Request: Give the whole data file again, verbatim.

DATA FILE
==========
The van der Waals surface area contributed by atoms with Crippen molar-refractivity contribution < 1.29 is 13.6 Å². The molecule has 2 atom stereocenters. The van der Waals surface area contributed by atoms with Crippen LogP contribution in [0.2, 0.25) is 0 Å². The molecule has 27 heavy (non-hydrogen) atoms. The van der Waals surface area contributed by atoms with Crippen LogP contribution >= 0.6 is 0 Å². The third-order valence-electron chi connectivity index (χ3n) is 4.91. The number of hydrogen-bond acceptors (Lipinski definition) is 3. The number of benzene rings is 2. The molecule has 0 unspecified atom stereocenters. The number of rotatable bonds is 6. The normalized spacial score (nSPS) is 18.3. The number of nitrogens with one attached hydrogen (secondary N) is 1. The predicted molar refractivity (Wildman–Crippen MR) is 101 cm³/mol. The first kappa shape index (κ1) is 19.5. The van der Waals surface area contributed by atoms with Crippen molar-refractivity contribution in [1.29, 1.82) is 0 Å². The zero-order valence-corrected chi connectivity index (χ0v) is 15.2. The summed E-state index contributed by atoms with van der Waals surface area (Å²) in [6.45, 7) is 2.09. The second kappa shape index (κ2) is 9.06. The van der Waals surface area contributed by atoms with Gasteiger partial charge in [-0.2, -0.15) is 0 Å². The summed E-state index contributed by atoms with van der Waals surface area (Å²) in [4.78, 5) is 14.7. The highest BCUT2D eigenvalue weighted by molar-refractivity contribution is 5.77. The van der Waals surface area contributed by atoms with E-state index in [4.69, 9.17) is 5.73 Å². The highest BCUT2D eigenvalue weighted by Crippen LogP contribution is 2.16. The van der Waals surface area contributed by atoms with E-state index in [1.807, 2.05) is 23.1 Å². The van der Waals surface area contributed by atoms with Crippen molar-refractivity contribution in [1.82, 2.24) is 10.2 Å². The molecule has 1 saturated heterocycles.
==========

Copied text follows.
The van der Waals surface area contributed by atoms with Crippen molar-refractivity contribution < 1.29 is 13.6 Å². The molecule has 2 atom stereocenters. The van der Waals surface area contributed by atoms with Crippen LogP contribution in [0.2, 0.25) is 0 Å². The molecule has 27 heavy (non-hydrogen) atoms. The van der Waals surface area contributed by atoms with Crippen LogP contribution >= 0.6 is 0 Å². The third-order valence-electron chi connectivity index (χ3n) is 4.91. The number of hydrogen-bond acceptors (Lipinski definition) is 3. The number of benzene rings is 2. The molecule has 0 unspecified atom stereocenters. The number of rotatable bonds is 6. The normalized spacial score (nSPS) is 18.3. The number of nitrogens with one attached hydrogen (secondary N) is 1. The predicted molar refractivity (Wildman–Crippen MR) is 101 cm³/mol. The first kappa shape index (κ1) is 19.5. The van der Waals surface area contributed by atoms with Crippen molar-refractivity contribution in [1.29, 1.82) is 0 Å². The zero-order valence-corrected chi connectivity index (χ0v) is 15.2. The summed E-state index contributed by atoms with van der Waals surface area (Å²) in [6.45, 7) is 2.09. The second kappa shape index (κ2) is 9.06. The van der Waals surface area contributed by atoms with Gasteiger partial charge in [-0.2, -0.15) is 0 Å². The summed E-state index contributed by atoms with van der Waals surface area (Å²) in [4.78, 5) is 14.7. The highest BCUT2D eigenvalue weighted by molar-refractivity contribution is 5.77. The van der Waals surface area contributed by atoms with E-state index in [4.69, 9.17) is 5.73 Å². The highest BCUT2D eigenvalue weighted by Crippen LogP contribution is 2.16. The van der Waals surface area contributed by atoms with E-state index in [1.807, 2.05) is 23.1 Å². The van der Waals surface area contributed by atoms with Crippen molar-refractivity contribution in [1.82, 2.24) is 10.2 Å². The molecule has 1 saturated heterocycles.